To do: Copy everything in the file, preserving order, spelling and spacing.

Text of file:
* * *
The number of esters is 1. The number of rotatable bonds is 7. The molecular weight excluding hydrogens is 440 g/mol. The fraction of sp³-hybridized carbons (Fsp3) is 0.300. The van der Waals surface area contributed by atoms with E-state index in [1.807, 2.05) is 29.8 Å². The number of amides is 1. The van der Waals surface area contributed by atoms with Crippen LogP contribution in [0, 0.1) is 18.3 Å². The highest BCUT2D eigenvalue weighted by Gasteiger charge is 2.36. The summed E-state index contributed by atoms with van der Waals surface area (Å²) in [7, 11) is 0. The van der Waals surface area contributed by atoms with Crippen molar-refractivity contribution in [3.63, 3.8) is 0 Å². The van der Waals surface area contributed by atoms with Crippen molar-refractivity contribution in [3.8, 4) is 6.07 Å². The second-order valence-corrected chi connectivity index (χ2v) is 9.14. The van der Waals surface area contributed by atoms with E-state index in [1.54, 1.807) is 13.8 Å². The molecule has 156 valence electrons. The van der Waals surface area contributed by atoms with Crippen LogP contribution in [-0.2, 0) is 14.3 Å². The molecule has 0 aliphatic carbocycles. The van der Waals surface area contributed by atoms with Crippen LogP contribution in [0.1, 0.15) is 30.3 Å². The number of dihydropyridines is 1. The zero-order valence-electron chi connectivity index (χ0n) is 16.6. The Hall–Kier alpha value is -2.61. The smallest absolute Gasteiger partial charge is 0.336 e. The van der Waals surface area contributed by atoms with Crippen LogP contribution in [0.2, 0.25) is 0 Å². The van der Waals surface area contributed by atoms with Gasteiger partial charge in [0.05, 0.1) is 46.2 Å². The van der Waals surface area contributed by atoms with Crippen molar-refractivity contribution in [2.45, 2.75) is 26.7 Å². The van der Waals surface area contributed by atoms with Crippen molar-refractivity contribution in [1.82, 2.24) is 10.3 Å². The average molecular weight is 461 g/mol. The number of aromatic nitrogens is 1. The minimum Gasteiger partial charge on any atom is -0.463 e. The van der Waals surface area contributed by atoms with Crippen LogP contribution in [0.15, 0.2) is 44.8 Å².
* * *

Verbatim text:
The number of esters is 1. The number of rotatable bonds is 7. The molecular weight excluding hydrogens is 440 g/mol. The fraction of sp³-hybridized carbons (Fsp3) is 0.300. The van der Waals surface area contributed by atoms with E-state index in [1.807, 2.05) is 29.8 Å². The number of amides is 1. The van der Waals surface area contributed by atoms with Crippen LogP contribution in [0, 0.1) is 18.3 Å². The highest BCUT2D eigenvalue weighted by Gasteiger charge is 2.36. The summed E-state index contributed by atoms with van der Waals surface area (Å²) in [7, 11) is 0. The van der Waals surface area contributed by atoms with Crippen molar-refractivity contribution in [3.63, 3.8) is 0 Å². The van der Waals surface area contributed by atoms with Crippen molar-refractivity contribution in [3.8, 4) is 6.07 Å². The second-order valence-corrected chi connectivity index (χ2v) is 9.14. The van der Waals surface area contributed by atoms with E-state index in [1.54, 1.807) is 13.8 Å². The molecule has 156 valence electrons. The van der Waals surface area contributed by atoms with Crippen LogP contribution in [-0.2, 0) is 14.3 Å². The molecule has 0 aliphatic carbocycles. The van der Waals surface area contributed by atoms with Crippen LogP contribution in [0.1, 0.15) is 30.3 Å². The number of dihydropyridines is 1. The zero-order valence-electron chi connectivity index (χ0n) is 16.6. The Hall–Kier alpha value is -2.61. The smallest absolute Gasteiger partial charge is 0.336 e. The van der Waals surface area contributed by atoms with Crippen LogP contribution in [0.2, 0.25) is 0 Å². The van der Waals surface area contributed by atoms with Gasteiger partial charge in [0.05, 0.1) is 46.2 Å². The van der Waals surface area contributed by atoms with Crippen molar-refractivity contribution in [2.45, 2.75) is 26.7 Å². The van der Waals surface area contributed by atoms with Crippen molar-refractivity contribution in [1.82, 2.24) is 10.3 Å². The average molecular weight is 461 g/mol. The number of aromatic nitrogens is 1. The minimum Gasteiger partial charge on any atom is -0.463 e. The van der Waals surface area contributed by atoms with Crippen LogP contribution in [0.15, 0.2) is 44.8 Å².